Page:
Abundant Harvest CSA

We bought a recurring membership to a local CSA called Abundant Harvest recently. We had tried out another CSA previously but found their boxes and produce to be disappointing. Abundant Harvest, however, had beautiful fruits and veggies, the folks involved were incredibly friendly and generous, and they include a ton of information (i.e. farmer contact information, recipes, storage info) with each box weekly.

CSA refers to a particular network or association of individuals who have pledged to support one or more local farms, with growers and consumers sharing the risks and benefits of food production. (Wikipedia)

The cost is about $20 for a small box (they also have large boxes for about $10 more). They offer shipping for a fee, but they also have numerous pickup locations so we’ve opted to pickup the box each week. The boxes are always packed full, fresh, and ready to go!

There isn’t much else to add to our experience with Abundant Harvest, but I wanted to include some pictures of our weekly hauls and a few dishes we’ve made with our farm fresh produce. Enjoy!

Abundant Harvest week 3 #fresh #organic #csa

A photo posted by Aimée (@cestaimee) on

Roasted veggies incoming #healthy

A photo posted by Aimée (@cestaimee) on

Abundant Harvest: Week 6 #local #fresh #csa

A photo posted by Aimée (@cestaimee) on

Abundant Harvest: Week 8 #fresh #local #csa

A photo posted by Aimée (@cestaimee) on

Before and after: summer veggie tian (thank you @delthatcher for the recipe!) #csa #healthy #fresh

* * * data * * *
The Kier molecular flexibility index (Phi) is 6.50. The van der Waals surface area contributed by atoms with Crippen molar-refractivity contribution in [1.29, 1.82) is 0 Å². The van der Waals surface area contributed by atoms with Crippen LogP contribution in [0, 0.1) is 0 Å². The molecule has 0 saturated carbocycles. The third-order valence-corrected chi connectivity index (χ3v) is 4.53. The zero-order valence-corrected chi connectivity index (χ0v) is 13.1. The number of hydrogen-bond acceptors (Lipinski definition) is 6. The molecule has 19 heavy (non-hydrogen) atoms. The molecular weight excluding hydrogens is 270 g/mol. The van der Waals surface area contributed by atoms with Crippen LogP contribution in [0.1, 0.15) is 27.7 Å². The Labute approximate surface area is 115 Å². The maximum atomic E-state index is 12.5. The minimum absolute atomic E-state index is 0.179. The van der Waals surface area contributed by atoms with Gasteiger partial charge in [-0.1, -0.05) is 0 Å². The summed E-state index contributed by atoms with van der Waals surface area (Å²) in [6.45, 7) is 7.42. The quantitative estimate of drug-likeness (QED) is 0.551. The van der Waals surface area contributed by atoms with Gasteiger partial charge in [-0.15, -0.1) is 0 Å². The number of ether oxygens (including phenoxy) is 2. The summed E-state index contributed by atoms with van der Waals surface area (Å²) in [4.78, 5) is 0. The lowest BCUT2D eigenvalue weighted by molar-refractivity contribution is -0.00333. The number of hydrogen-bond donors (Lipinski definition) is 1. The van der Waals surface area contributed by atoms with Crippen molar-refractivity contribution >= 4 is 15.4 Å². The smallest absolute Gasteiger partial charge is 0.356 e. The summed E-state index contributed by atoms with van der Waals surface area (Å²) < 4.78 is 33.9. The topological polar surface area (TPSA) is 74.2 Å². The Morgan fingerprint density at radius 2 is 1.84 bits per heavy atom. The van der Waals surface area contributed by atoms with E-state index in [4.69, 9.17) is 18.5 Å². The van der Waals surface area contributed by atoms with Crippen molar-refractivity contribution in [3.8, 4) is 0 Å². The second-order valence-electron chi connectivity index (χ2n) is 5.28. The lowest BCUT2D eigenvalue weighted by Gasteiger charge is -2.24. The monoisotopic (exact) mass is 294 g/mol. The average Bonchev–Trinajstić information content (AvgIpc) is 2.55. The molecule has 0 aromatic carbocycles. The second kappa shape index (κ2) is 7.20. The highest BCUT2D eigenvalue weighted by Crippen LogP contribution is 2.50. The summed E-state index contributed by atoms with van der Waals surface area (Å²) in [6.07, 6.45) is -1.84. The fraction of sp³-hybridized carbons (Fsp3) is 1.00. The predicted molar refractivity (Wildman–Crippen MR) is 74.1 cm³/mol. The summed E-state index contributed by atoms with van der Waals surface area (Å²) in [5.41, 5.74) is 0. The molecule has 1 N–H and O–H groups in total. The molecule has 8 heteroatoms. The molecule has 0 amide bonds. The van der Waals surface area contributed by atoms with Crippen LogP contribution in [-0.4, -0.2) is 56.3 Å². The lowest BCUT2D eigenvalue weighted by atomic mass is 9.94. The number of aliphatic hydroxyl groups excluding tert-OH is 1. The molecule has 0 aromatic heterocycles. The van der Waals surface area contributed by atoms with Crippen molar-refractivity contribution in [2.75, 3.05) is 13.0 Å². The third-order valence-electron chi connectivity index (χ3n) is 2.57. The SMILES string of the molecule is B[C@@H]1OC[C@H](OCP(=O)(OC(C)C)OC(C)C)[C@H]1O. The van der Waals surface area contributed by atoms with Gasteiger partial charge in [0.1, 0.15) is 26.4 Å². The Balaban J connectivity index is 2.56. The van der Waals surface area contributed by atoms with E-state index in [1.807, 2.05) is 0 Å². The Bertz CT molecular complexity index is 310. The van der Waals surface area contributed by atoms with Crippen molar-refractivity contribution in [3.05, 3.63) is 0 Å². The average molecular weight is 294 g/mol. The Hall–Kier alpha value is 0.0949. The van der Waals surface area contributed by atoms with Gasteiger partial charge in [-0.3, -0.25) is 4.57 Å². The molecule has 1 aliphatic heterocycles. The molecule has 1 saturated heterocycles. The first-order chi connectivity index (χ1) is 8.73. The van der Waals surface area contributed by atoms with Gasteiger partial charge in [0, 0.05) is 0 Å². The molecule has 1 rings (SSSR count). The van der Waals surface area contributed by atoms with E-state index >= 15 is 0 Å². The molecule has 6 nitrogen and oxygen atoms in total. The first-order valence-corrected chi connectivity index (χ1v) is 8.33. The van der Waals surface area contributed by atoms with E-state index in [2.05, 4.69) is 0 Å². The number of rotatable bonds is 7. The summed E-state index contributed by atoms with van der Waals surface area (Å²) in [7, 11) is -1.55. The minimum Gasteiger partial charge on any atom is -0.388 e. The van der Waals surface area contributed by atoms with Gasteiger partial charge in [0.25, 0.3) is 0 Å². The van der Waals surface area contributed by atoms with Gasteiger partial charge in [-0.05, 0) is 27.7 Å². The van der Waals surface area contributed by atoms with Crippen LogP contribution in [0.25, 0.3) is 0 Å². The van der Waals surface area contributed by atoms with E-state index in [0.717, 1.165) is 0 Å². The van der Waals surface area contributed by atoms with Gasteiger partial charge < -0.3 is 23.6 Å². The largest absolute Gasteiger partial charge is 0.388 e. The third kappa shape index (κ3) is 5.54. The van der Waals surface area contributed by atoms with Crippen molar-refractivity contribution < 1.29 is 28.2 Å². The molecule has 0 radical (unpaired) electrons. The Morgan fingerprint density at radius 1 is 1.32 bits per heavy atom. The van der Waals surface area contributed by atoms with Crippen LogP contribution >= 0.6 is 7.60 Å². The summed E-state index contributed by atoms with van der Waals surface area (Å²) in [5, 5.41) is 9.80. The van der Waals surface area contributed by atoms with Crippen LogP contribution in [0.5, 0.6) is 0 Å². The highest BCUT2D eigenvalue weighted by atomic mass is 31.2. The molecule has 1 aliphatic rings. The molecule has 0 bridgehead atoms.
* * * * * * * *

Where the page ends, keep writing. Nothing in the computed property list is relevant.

A photo posted by Aimée (@cestaimee) on

Garmin Forerunner 10: First Impression

I finally took the plunge and purchased a GPS watch. I’d always told myself it was an excessive accessory, given that my phone had always been enough to track my runs. I’m not a competitive runner, so precision was never a priority of mine, and the phone was never THAT inaccurate. However, I recently upgraded to a much larger phone (iPhone 6+) and have found myself wishing I could lighten my running load. I also found myself wishing I could easily sync my runs to multiple trackers for the social groups since I have friends using various platforms.

Instead of running the various apps on my phone to track the same run, it seemed simpler to purchase a GPS watch that had the capability of importing, automatically or manually, to the sites I wanted to use (i.e. Runkeeper, Nike+). Add to the mix Amazon’s recent introduction of free same day shipping, and it was a perfect storm for the Garmin Forerunner 10 which arrived on my doorstep 2 days ago.



There wasn’t much to pull out. There’s the watch itself, the USB cradle to plug it into your computer for charging/syncing, and a few quick-start manuals. The watch came completely drained so it needed to sit on the charger overnight before I could take it out on a run. (I don’t know how long it actually takes to charge, but it wasn’t very fast.)

I also had to plug the watch in and download a few software updates which required connecting the watch to the cradle/computer to download an update, unplugging the watch for the update to process, then plugging it back in to check if there were more updates. I had to do this three times in total, which was a little annoying given my excitement to explore the watch but understandably necessary.